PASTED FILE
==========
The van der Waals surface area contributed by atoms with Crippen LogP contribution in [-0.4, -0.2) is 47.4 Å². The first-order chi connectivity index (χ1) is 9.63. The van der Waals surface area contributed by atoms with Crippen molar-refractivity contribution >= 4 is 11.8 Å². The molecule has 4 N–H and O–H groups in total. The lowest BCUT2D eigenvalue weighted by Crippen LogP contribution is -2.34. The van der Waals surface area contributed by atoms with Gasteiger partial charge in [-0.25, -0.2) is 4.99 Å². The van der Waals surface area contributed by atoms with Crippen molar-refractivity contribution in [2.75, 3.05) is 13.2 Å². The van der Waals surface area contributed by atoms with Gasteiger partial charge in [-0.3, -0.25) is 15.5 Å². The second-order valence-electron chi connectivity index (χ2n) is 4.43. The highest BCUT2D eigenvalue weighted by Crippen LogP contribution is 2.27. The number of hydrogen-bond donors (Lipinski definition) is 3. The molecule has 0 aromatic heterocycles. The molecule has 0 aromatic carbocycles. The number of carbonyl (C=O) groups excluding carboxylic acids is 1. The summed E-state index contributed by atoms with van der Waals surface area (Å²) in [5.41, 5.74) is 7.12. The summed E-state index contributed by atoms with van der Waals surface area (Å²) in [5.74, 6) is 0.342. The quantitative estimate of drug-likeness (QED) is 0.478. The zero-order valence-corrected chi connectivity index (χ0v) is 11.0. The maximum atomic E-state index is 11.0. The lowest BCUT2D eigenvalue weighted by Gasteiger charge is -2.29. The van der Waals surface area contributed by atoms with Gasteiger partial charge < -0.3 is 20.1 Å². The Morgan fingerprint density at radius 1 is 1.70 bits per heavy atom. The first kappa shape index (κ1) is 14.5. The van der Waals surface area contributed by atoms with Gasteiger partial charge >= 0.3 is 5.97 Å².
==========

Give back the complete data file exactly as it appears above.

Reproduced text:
The van der Waals surface area contributed by atoms with Crippen LogP contribution in [-0.4, -0.2) is 47.4 Å². The first-order chi connectivity index (χ1) is 9.63. The van der Waals surface area contributed by atoms with Crippen molar-refractivity contribution >= 4 is 11.8 Å². The molecule has 4 N–H and O–H groups in total. The lowest BCUT2D eigenvalue weighted by Crippen LogP contribution is -2.34. The van der Waals surface area contributed by atoms with Gasteiger partial charge in [-0.25, -0.2) is 4.99 Å². The van der Waals surface area contributed by atoms with Crippen molar-refractivity contribution in [2.75, 3.05) is 13.2 Å². The van der Waals surface area contributed by atoms with Gasteiger partial charge in [-0.3, -0.25) is 15.5 Å². The second-order valence-electron chi connectivity index (χ2n) is 4.43. The highest BCUT2D eigenvalue weighted by Crippen LogP contribution is 2.27. The number of hydrogen-bond donors (Lipinski definition) is 3. The molecule has 0 aromatic heterocycles. The molecule has 0 aromatic carbocycles. The number of carbonyl (C=O) groups excluding carboxylic acids is 1. The summed E-state index contributed by atoms with van der Waals surface area (Å²) in [5.41, 5.74) is 7.12. The summed E-state index contributed by atoms with van der Waals surface area (Å²) in [5.74, 6) is 0.342. The quantitative estimate of drug-likeness (QED) is 0.478. The zero-order valence-corrected chi connectivity index (χ0v) is 11.0. The maximum atomic E-state index is 11.0. The lowest BCUT2D eigenvalue weighted by Gasteiger charge is -2.29. The van der Waals surface area contributed by atoms with Gasteiger partial charge < -0.3 is 20.1 Å². The Morgan fingerprint density at radius 1 is 1.70 bits per heavy atom. The first kappa shape index (κ1) is 14.5. The van der Waals surface area contributed by atoms with Gasteiger partial charge >= 0.3 is 5.97 Å².